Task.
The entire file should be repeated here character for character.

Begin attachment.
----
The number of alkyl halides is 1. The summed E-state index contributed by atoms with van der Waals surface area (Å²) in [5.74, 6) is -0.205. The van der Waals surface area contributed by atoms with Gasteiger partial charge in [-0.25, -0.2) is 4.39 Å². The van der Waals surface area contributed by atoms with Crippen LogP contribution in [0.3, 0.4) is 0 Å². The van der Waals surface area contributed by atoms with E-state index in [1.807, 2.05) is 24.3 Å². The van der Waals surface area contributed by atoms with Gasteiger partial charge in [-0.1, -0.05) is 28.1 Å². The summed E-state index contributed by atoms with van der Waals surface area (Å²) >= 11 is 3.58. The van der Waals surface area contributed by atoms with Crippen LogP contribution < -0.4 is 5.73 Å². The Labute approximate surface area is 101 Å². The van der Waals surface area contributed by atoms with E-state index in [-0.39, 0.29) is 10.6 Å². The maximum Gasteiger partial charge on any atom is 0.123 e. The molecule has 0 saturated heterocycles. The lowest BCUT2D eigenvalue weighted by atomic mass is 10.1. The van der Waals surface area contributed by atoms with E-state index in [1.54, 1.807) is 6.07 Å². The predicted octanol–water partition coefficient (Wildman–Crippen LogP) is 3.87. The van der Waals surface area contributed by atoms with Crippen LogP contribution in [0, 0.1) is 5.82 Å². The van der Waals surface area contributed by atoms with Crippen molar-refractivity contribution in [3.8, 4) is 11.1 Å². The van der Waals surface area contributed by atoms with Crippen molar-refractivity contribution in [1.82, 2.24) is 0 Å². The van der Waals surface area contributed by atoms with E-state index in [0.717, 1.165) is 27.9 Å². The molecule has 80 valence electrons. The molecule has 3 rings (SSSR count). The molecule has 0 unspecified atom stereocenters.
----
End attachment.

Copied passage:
The number of alkyl halides is 1. The summed E-state index contributed by atoms with van der Waals surface area (Å²) in [5.74, 6) is -0.205. The van der Waals surface area contributed by atoms with Gasteiger partial charge in [-0.25, -0.2) is 4.39 Å². The van der Waals surface area contributed by atoms with Crippen LogP contribution in [0.3, 0.4) is 0 Å². The van der Waals surface area contributed by atoms with E-state index in [1.807, 2.05) is 24.3 Å². The van der Waals surface area contributed by atoms with Gasteiger partial charge in [-0.1, -0.05) is 28.1 Å². The summed E-state index contributed by atoms with van der Waals surface area (Å²) >= 11 is 3.58. The van der Waals surface area contributed by atoms with Crippen LogP contribution < -0.4 is 5.73 Å². The Labute approximate surface area is 101 Å². The van der Waals surface area contributed by atoms with E-state index in [-0.39, 0.29) is 10.6 Å². The maximum Gasteiger partial charge on any atom is 0.123 e. The molecule has 0 saturated heterocycles. The lowest BCUT2D eigenvalue weighted by atomic mass is 10.1. The van der Waals surface area contributed by atoms with E-state index in [1.54, 1.807) is 6.07 Å². The predicted octanol–water partition coefficient (Wildman–Crippen LogP) is 3.87. The van der Waals surface area contributed by atoms with Crippen LogP contribution in [0, 0.1) is 5.82 Å². The van der Waals surface area contributed by atoms with Crippen molar-refractivity contribution in [3.8, 4) is 11.1 Å². The van der Waals surface area contributed by atoms with Crippen molar-refractivity contribution in [1.82, 2.24) is 0 Å². The van der Waals surface area contributed by atoms with E-state index in [0.717, 1.165) is 27.9 Å². The molecule has 80 valence electrons. The molecule has 3 rings (SSSR count). The molecule has 0 unspecified atom stereocenters.